Members of the
Civilian Marksmanship Program
Understanding the Trigger Housing Markings
The Bundespolizei and Bundesheer did not place any identifying marks on their carbines. The Gendarmerie placed a series of letters and numbers on the
bottom of the trigger housings, that were used for identification and inventory.
Some of the carbines used by the Austrians have a hang tag identifying which of the Gendarmerie posts the carbine was assigned too.
If a gendarme was transferred to a different post, the carbine remained at the post it was assigned too.
The "Bavarian Carbines"
Bavaria received their carbines from the U.S. Office of Military Government for Bavaria, between 1946 and 1949.
Bavaria was ordered to mark their carbines with the name of the Bavarian agency that used the carbine, in English, along the top of the
receiver to the left of the bolt.
The Austrians did not remove, or alter, the Bavaria markings. The Austrian Gendarmerie carbines that have the Bavaria markings, also have the Austria markings on the bottom of the trigger housing.
Because the Bavaria markings are obvious and easily understood, and the Austrian markings are not, many have assumed the trigger housing markings were related to Bavaria. Many have assumed that those carbines without Bavaria markings, but with trigger housing markings, were also Bavarian. In fact, carbines used by the four other German lands within the American Occupation Zone, have also been confused with the "Bavarians".
One of the purposes of this website, is to correct this misunderstanding, and introduce you to the history of the U.S. M1 Carbines used by five separate German areas within the American Occupation Zone (Bavaria was but one of the five), as well as the history of the U.S. M1 Carbines used by Austria.
The U.S. M1 Carbines Come Home from Austria
In 1993 approximately 7500 U.S. M1 Carbines were imported into the United States from Austria by the American importer, INTRAC of Knoxville, TN. The carbines were
sold wholesale/retail in 1994 and 1995 by Centerfire Systems and Tennessee Guns. INTRAC had arranged to obtain another 7000-7500 U.S. M1 Carbines from Austria, but
the importation was blocked by legislation signed by President Clinton. The second shipment of carbines remained in Austria.
In the latter part of 2008, the U.S. Army provided CMP with approximately 6700 U.S. M1 Carbines that had been returned by the government of Austria. These are the majority of carbines INTRAC wanted to import in 1995. The rest of the carbines appear to have been sold to Euroarms in Italy (covered elsewhere on this website).
Amongst the CMP carbines from Austria, are Gendarmerie carbines from five of the eight Lands of Austria, including carbines that Austria purchased from Bavaria. A small percentage of these CMP carbines have no markings identifying the agency that used them. The hang tags present on a number of these unmarked carbines are from the Austrian Minister of Defense (BMfLV), which indicates they were used by the Austrian Bundesheer (military).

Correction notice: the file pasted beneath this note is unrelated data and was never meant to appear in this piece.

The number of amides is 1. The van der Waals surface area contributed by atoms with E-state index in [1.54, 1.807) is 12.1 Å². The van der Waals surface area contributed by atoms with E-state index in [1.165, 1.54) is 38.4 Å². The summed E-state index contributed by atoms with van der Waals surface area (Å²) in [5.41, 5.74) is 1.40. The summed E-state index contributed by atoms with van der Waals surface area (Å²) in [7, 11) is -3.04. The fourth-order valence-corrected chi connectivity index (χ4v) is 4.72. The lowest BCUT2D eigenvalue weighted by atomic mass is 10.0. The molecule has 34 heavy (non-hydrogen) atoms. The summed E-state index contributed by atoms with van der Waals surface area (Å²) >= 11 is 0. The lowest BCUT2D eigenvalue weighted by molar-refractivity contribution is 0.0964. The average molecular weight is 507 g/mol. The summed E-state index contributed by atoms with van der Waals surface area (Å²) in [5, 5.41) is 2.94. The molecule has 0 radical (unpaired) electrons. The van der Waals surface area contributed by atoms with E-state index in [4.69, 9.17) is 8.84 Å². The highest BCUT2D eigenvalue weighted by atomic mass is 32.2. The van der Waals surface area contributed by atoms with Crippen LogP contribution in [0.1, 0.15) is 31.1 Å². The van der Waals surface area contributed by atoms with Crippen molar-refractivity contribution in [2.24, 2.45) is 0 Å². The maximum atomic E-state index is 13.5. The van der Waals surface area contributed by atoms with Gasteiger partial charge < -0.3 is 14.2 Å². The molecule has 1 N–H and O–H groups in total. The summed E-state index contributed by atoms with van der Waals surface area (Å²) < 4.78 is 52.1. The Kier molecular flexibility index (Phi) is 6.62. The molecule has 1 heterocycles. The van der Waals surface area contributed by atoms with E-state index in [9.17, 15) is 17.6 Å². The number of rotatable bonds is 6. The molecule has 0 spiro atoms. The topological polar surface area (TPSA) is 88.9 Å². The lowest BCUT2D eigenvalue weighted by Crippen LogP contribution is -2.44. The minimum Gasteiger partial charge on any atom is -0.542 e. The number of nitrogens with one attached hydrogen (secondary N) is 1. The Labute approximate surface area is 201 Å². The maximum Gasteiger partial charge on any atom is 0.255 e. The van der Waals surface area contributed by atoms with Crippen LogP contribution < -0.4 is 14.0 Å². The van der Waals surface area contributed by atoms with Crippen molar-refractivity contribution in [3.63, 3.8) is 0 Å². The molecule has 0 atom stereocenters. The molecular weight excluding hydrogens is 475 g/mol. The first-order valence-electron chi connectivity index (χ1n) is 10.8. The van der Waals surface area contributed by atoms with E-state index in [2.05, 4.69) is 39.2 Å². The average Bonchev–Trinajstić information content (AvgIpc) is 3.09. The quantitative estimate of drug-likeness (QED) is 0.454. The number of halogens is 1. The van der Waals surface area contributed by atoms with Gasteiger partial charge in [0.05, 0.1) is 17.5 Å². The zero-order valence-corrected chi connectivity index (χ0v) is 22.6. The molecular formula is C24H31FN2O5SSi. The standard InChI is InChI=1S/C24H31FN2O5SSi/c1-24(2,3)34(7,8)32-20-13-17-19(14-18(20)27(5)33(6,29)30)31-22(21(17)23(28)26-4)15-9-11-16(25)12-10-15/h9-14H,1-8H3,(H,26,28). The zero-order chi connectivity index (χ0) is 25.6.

Some of these carbines have a barrel that has no markings, yet appears to be an original U.S. GI carbine barrel. These barrels have the concentric circles along the length of the barrel, like the barrels manufactured by Underwood, Saginaw, and Springfield Armory. These barrels were obtained by Austria from Erma Werke of Dachau, Bavaria, as replacement barrels. Many of the carbines that have these barrels do not have Bavarian markings. A number of the identified Bundesheer carbines, that have no additional markings other than their original GI markings, also have these unmarked barrels. FYI, the muzzles of these barrels consistently gauge at 1.0 - 1.5. They're like new.
You will also find a number of trigger housings with a color ranging from purplish to copper. These were reblued at an improper temperature, causing the change in color.
This alteration, and others, are part of the history of these carbines from Austria. They are covered in further detail throughout this website.
About this Website
This website exists to help owners of the U.S. M1 Carbines that served with the Germans and/or Austrians to recognize what they have, and the history
of these carbines. You will find no ads or anything for sale here. This is a website devoted to you, your carbine, and it's history.
At the same time, I hope to encourage owners to preserve that history, and not alter or replace parts and/or markings in an attempt to reconstruct a "golden fleece". Once the history of these carbines is altered, it is lost forever.
Some owners are interested in obtaining a carbine for it's value. In the past, carbines with the Austrian and/or Bavarian markings were considered less valuable than their GI equivalent. There are a growing number of collectors and people interested in owning one of these carbines in it's unaltered historical configuration. The value of some of these carbines, particularly the nicer Austrians, is now almost equal to it's GI equivalent. Different people have different interests.
Enjoy, and feel free to e-mail me with suggestions, corrections, information, or any questions you might have. Please take a moment to view the website, the more common questions are answered here.
The information and photographs on this website are the property of their respective owners. Permission to use any information, photographs, illustrations, or anything else that appears on this website should be obtained prior. Much can be shared, if you simply ask.
This website and everything on it is not done for profit or personal gain. The costs are maintained by one person, me, as my contribution to the history of the U.S. M1 Carbines, especially those used by the police officers of Austria and Germany.